When they call his name at the NHL Draft in Vancouver on Friday, Kirby Dach might be tempted to whisper ‘finally.”
And not because he might have to wait four or five picks before somebody takes him in the first round, but because he’s been waiting 10 or 11 years.
Just as Henry Hill described his childhood ambition in the opening line of Goodfellas — “As far back as I can remember, I always wanted to be a gangster” — Dach recalls being just as zoned in on his own dream when he was a kid.
“I’ve always wanted to be a hockey player,” said the Fort Saskatchewan winger, who’s ranked third among North American Skaters by National Hockey League Central Scouting and sits anywhere from fourth to sixth overall on most lists.
“It’s every Canadian kid’s dream to play in the NHL, but I’ve been pretty serious about the game since I was seven or eight years old, maybe younger.
“I was always really set on being a hockey player, and I wouldn’t let anyone get in the way of letting my dreams become reality.”
The first step in that reality is days away, and as much as Dach tries to play it cool and not get too caught up in the moment, he’s an 18-year-old kid who’s about to be DRAFTED INTO THE NHL!!! Soaking it all in and celebrating the occasion is what this weekend is all about, so that’s what he plans to do.
“It’s important to take a step back and realize that it’s a dream come true to be able to drafted into the NHL and to be touted as a top 10 pick,” said the Saskatoon Blades centre, who put up 25 goals and 48 assists in 68 Western Hockey League games this year. “I’m just going to go there and enjoy the experience with my family and friends.”
Dach, more than anyone, understands that even though he’s still in his teens it’s already been a long road to get to this point. Draft weekend will give him a brief opportunity to take a deep breath and reflect before he has to shift his attention back to training.
“I look back on my junior career and how I got here, the things I’ve learned and the people I’ve met through the hockey world and the Hockey Canada experiences,” he said. “I’ve met a lot of great people along the way and they’ve helped me out so much to get to this point. I wouldn’t be the same person or player without all their help.”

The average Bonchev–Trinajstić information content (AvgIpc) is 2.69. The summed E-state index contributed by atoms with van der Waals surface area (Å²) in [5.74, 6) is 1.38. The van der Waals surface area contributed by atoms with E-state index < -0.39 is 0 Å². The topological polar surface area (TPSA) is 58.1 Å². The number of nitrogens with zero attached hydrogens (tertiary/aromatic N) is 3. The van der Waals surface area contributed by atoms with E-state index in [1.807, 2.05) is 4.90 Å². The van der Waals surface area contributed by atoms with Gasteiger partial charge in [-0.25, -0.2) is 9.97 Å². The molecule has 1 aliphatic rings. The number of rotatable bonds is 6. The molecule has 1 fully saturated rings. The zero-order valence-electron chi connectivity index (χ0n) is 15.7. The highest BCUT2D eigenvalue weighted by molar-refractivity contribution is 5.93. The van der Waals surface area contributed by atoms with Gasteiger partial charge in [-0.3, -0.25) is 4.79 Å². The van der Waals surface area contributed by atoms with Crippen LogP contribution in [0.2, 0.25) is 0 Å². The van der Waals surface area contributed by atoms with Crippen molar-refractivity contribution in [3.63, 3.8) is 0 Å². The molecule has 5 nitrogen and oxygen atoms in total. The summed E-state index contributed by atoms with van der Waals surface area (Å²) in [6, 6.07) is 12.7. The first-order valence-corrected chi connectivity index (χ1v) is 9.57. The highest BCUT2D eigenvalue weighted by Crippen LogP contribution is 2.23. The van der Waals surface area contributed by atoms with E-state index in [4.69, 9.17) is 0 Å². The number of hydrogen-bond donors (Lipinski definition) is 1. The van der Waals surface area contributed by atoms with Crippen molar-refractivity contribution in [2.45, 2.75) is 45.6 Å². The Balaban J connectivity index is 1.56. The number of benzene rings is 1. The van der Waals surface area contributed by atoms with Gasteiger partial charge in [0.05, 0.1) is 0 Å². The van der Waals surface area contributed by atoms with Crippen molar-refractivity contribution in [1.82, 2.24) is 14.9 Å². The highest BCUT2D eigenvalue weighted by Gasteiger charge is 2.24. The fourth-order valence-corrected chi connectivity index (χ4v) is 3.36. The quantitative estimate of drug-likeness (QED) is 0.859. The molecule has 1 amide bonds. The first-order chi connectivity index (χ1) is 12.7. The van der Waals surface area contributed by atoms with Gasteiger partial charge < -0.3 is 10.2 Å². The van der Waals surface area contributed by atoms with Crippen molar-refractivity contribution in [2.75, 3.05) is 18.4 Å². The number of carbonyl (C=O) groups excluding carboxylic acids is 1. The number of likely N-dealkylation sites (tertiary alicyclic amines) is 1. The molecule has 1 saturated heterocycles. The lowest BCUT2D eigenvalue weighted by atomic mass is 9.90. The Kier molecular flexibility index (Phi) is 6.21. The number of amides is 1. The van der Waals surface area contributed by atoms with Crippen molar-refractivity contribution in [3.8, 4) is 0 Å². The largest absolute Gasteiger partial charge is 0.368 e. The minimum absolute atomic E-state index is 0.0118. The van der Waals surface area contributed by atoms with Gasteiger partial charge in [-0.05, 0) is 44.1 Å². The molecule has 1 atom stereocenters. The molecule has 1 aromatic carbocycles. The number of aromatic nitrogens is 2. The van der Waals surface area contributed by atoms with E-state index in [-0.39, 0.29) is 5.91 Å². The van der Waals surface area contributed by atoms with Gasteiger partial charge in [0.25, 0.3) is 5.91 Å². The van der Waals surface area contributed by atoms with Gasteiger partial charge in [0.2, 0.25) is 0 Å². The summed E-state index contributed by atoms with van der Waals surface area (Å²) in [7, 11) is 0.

His life will never be the same once he leaves the stage in Vancouver as a top prospect for an NHL team. He’s at a major crossroads in his life, with no idea, or say, in where he’s going to go. It could be to Colorado or to Detroit. Maybe Buffalo or Los Angeles. Maybe even Edmonton, if he’s still around at No. 8.
“It’s a little weird. Jack Hughes and Kaapo Kakko pretty much know what their future is, but I’m kind of unsure where I’m going,” Dach said. “From that aspect, it’s a little nerve-wracking, you’re sitting on pins and needles, but I’m not going to think about that stuff too much. I’m just going to go there and have fun, put a smile on my face.
“If you’re a team’s first pick that high, you have to realize that they want you for a reason and that city is going to be a place you call home for the next few years. I don’t get too nervous. I’m just more excited and ready for the adventures ahead.”
For me, it’s just about playing the game and being able to live my dream out.
Starting his career with the team he grew up watching, the Oilers, would be a thrill. But then again, so would beginning his NHL adventure in a new and exciting city somewhere else.
“For me, it’s just about playing the game and being able to live my dream out,” he said. “(The Oilers) have crossed my mind once or twice throughout the year, just how cool it would be to play at home, but it doesn’t matter. I just want to go out and play the game and be the best player I can be.”
It remains to be seen whether that player starts in the NHL next season or goes back to dominate in the WHL. A lot of it will depend on Dach, the rest will be circumstantial, but he’s ready for whatever the future holds.
“I’m confident in my abilities and knowing what I can do day in and day out. It’s a dream of mine to play in the NHL right away. I know I have a lot of work ahead of me. I have to put in a good summer in the gym, make sure I get bigger and stronger.
“I’m going to try and push to make a team in the fall. If I don’t, and I’m back in Saskatoon, I’m going to drive and push that team to the limit to try and win a championship there.”
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Hockey Hall of Fame writer Jim Matheson talks to host Craig Ellingson about the potential of a Milan Lucic-for-Loui Eriksson deal between the Edmonton Oilers and the Vancouver Canucks, about where forward Jesse Puljujarvi stands with the Oilers as the NHL Draft — a.k.a. NHL GMs trading convention — approaches, and about who/what the Oilers might target with the eighth overall pick in the June 21-22 draft.
Does size matter in today’s NHL?
One of the check marks on Kirby Dach’s scouting report is that at 6-foot-4 and just under 200 pounds, he has NHL size.
Then again, in this day and age, nobody is really sure what NHL size is anymore.
“If you look at the league now, how many teams are starting to load up with the smaller skilled guys who can weave in and out of traffic,” he said. “If you asked the question five or 10 years ago about my size it’s kind of a no brainer with how big I am, but the game’s changed a little bit since then.
“Size is obviously an advantage in the corners and battling and I try to use it but … the game is so much faster now that separation speed is much more valued than it was a couple of years ago.”